Dr. Drew Pinsky’s daughter, Paulina Pinsky, first came out about her seven-year struggle with anorexia and bulimia in a brave essay she penned for the Columbia Daily Spectator in November 2013. The 21-year-old junior at Barnard College described the moment she revealed her secret to her mom in her essay “Get Your Teeth Checked.” She wrote:
I paused, but before I knew it, the words were out of my mouth … “I’ve been throwing up since the seventh grade.” … [T]he words flew out of my mouth before I had a chance to take them back. The following moment was the longest and most painful silence of my life; I felt like my stomach was going to fall out and that I was going to projectile-vomit onto the windshield. After a silence that lasted far too long, [my mom] responded. “Well, get your teeth checked.”
Pinsky writes about how her 13-year-long career as a figure skater contributed to her body image issues as did her mother “demanding perfection” from her.
Thinness became my entire identity. Everyone needed me to be thin and, even worse, I needed myself to be thin. I’m not the only woman who has suffered, though. Women are supposed to be small. As I watched my football-playing brothers stuff themselves with spaghetti carbonara, steak, and hot fudge sundaes, I would pick at my salad, as my mother did the same. It wasn’t just I who had been affected by society’s demands for my body. It was my mother and her mother before her.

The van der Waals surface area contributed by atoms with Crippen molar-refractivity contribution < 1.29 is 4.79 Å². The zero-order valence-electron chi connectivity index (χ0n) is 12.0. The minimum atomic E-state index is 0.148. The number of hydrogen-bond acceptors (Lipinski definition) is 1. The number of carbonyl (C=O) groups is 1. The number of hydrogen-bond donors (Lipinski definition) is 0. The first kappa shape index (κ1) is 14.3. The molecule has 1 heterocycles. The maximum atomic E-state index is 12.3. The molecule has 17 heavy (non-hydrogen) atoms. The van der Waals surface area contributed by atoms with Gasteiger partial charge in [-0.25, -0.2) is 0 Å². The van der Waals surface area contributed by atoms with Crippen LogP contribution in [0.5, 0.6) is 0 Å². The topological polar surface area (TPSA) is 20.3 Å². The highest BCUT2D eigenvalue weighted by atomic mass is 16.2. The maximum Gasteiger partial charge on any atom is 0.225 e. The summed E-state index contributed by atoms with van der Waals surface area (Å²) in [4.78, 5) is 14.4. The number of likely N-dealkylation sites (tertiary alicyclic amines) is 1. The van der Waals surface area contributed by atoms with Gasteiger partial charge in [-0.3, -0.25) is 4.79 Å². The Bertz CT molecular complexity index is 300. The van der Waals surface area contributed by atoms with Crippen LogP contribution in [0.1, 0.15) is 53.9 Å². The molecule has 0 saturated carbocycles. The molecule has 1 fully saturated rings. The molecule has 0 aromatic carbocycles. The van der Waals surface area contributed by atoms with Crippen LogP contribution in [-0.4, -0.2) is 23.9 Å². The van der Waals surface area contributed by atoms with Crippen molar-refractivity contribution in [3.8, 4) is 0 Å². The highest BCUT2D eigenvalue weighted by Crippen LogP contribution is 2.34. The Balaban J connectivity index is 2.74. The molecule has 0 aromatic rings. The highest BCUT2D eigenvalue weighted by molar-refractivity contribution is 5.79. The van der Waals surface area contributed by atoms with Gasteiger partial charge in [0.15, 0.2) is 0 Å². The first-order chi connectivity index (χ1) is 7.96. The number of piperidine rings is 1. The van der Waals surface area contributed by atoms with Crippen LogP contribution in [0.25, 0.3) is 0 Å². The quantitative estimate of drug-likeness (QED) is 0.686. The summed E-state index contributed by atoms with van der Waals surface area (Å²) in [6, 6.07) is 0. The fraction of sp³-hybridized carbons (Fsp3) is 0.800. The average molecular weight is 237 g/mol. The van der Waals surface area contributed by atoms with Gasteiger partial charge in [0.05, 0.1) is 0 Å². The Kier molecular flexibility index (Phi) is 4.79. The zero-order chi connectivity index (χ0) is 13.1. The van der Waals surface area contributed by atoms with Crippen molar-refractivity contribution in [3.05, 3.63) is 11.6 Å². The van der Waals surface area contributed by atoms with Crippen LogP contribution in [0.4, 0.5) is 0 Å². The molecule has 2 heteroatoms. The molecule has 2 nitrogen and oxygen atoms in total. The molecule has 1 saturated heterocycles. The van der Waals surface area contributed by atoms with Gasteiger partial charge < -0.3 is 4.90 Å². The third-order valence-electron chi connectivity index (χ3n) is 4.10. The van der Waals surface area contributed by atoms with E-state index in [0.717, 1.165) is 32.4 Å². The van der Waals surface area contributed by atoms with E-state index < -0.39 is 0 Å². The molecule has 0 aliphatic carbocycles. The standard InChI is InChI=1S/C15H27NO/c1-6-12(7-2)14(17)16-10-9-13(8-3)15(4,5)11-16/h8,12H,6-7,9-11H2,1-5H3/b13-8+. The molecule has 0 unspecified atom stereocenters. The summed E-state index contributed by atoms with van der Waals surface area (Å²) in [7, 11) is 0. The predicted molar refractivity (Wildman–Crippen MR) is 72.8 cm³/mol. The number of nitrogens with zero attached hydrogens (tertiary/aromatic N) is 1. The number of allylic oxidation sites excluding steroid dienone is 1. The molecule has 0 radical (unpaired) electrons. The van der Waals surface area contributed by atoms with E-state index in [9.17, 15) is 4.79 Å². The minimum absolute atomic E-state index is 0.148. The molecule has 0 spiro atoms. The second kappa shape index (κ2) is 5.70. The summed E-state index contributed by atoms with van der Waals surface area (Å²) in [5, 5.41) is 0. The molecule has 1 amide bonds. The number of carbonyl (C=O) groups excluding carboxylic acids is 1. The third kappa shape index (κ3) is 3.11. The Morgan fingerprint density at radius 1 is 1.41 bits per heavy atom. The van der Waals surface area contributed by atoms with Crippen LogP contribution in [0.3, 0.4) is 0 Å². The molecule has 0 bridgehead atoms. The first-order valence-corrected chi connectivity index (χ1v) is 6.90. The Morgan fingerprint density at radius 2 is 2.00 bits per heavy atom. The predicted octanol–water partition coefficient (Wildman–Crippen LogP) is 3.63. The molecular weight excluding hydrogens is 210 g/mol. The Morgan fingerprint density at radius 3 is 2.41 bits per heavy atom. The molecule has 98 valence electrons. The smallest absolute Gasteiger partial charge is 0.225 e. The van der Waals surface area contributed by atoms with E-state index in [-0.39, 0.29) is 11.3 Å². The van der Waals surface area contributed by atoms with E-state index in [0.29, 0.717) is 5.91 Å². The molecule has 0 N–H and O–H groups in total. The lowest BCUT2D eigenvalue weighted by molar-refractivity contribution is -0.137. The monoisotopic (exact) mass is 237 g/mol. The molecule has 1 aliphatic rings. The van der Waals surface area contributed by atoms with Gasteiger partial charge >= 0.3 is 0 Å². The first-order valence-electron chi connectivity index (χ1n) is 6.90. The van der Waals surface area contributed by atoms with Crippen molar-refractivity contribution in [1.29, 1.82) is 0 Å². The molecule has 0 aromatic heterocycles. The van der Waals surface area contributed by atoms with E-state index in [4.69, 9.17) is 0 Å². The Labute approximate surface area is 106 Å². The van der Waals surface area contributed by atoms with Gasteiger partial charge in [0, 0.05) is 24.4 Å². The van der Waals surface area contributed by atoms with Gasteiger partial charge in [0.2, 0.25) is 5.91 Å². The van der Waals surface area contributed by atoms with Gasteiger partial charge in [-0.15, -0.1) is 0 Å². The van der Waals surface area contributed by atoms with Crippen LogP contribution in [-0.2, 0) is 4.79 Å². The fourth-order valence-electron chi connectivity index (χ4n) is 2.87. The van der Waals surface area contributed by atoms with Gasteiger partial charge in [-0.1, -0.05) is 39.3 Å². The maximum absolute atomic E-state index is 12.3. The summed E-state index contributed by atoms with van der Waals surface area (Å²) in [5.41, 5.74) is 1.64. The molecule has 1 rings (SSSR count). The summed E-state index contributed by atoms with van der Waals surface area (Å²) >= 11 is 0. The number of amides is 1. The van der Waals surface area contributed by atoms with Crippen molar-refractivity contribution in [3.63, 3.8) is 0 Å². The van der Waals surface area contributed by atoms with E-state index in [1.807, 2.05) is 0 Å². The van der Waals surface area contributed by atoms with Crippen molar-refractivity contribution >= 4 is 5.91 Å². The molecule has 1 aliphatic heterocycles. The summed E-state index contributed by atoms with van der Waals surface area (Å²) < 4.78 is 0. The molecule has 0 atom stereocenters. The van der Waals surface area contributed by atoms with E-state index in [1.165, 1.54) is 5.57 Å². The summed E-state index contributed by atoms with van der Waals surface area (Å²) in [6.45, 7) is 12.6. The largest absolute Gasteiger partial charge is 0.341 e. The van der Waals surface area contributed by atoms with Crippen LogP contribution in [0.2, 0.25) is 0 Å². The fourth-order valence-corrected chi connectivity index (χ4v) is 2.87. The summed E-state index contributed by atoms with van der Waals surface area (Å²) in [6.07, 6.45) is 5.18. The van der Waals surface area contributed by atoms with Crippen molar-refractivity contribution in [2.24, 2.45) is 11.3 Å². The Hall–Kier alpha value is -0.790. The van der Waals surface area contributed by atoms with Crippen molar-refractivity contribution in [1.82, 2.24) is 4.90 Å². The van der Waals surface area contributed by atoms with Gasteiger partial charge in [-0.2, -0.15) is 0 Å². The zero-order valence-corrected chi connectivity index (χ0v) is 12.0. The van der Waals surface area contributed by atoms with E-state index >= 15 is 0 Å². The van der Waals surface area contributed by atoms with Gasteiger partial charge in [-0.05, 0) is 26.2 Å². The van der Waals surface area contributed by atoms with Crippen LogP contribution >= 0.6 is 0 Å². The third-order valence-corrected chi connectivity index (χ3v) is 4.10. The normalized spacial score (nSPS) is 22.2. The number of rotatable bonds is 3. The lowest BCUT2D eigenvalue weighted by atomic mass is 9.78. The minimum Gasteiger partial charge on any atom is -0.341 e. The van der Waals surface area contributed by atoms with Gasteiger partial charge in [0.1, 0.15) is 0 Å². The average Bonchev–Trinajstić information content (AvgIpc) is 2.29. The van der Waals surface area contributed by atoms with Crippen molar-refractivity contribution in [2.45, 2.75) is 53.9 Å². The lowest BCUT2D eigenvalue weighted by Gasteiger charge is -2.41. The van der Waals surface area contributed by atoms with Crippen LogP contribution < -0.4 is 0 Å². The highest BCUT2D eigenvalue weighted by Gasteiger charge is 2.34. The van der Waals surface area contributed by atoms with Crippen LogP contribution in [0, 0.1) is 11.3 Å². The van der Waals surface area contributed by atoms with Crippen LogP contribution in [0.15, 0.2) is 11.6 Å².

After two years in recovery, a major part of which included learning to have a “functional relationship” with her mother, Pinsky is using her struggles to help others eating disorders and poor self-image. Columbia University, Pinsky organized Columbia’s first Body Positivity Week, running February 24th through 28th.
“Usually when people hear ‘eating disorder,’ they freak out. We want to be educational but also inclusive, so we’re really focusing on having events geared towards everyone,” said Pinsky.
The week will include events like body-positive yoga sessions, a “speak-out” about eating disorders and body positive photo shoots (Orozco and Pinsky’s is featured above). Since writing her essay, Pinksy says she enjoys being a spokesperson on the subject.
“I like talking about it—to me, it doesn’t feel taboo, and I think it’s so funny that it is. For me, talking about it normalizes talking about it. Eating disorders shouldn’t be a secret because that’s what perpetuates them,” she said.
Her TV psychologist father couldn’t be prouder of his daughter’s campaign. “We are so proud of Paulina and her outreach to help others and particularly empower women. When she recognized she needed help she sought treatment and actively engaged in the process. And now she is using her insights to help others,” he said in a statement to “Entertainment Tonight.”
I could not approve of this enough. Thank you to Paulina Pinsky and Liz Orozco for their brave and inspiring work. [Columbia Spectator]